Growth of Conservatories

In the UK many houses are considered to have been built with lack of adequate space in the living areas, especially the lounge area and the kitchen/dining area.

Often, UK houses were designed without a dining room at all and so the addition of a dining room is, in particular, regularly sought after.

In the early 1960s many houses were extended by traditional means. That is to say by means of brick walls and a conventional roof to match the existing house. The 60s and 70s saw enormous growth in the building trade as the desire for more living space continued.

Then some of the bigger double glazing companies who also manufactured conservatories began to offer a different way to extend the home.

A conservatory could extend the home and was much quicker – and often cheaper – to erect.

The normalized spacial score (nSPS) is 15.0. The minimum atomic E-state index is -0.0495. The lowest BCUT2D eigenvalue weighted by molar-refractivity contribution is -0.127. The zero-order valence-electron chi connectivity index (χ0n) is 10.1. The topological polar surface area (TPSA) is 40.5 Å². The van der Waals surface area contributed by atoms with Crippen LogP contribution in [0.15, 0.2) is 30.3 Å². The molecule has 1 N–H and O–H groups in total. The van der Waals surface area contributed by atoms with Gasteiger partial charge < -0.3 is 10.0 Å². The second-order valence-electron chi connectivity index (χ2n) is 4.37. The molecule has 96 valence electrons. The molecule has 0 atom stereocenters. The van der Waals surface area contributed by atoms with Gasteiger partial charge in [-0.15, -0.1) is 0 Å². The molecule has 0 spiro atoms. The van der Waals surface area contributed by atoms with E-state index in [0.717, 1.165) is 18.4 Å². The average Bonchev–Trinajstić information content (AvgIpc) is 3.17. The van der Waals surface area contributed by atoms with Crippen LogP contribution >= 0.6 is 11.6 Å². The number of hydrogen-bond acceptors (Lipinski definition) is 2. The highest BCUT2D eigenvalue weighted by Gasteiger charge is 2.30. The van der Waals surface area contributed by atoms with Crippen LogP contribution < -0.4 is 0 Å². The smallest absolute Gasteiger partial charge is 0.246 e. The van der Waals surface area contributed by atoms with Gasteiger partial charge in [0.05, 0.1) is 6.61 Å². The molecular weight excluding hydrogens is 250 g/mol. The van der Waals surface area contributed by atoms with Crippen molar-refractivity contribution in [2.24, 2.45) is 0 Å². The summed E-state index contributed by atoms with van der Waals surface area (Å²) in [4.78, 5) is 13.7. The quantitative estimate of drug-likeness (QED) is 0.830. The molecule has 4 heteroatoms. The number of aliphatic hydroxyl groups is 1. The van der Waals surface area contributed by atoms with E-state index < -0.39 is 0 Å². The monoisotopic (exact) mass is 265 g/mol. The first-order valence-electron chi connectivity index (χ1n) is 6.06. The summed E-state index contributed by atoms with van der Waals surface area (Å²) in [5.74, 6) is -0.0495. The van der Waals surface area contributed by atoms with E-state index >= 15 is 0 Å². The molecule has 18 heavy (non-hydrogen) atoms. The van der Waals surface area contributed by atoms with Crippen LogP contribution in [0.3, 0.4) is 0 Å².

Over the next 30 years, conservatory sales exploded in the UK and as more and more manufacturers entered the marketplace, prices began to fall.

Where in the past only a reasonably well off person could afford a conservatory, now it was easily within reach of most home owners.

The average age of a conservatory owner is 55 years or more.

Conservatories are really nice rooms but they do have a drawback. They are not very thermally efficient. This means that generally you may suffer from conservatory too hot in summer and conservatory too cold in winter.

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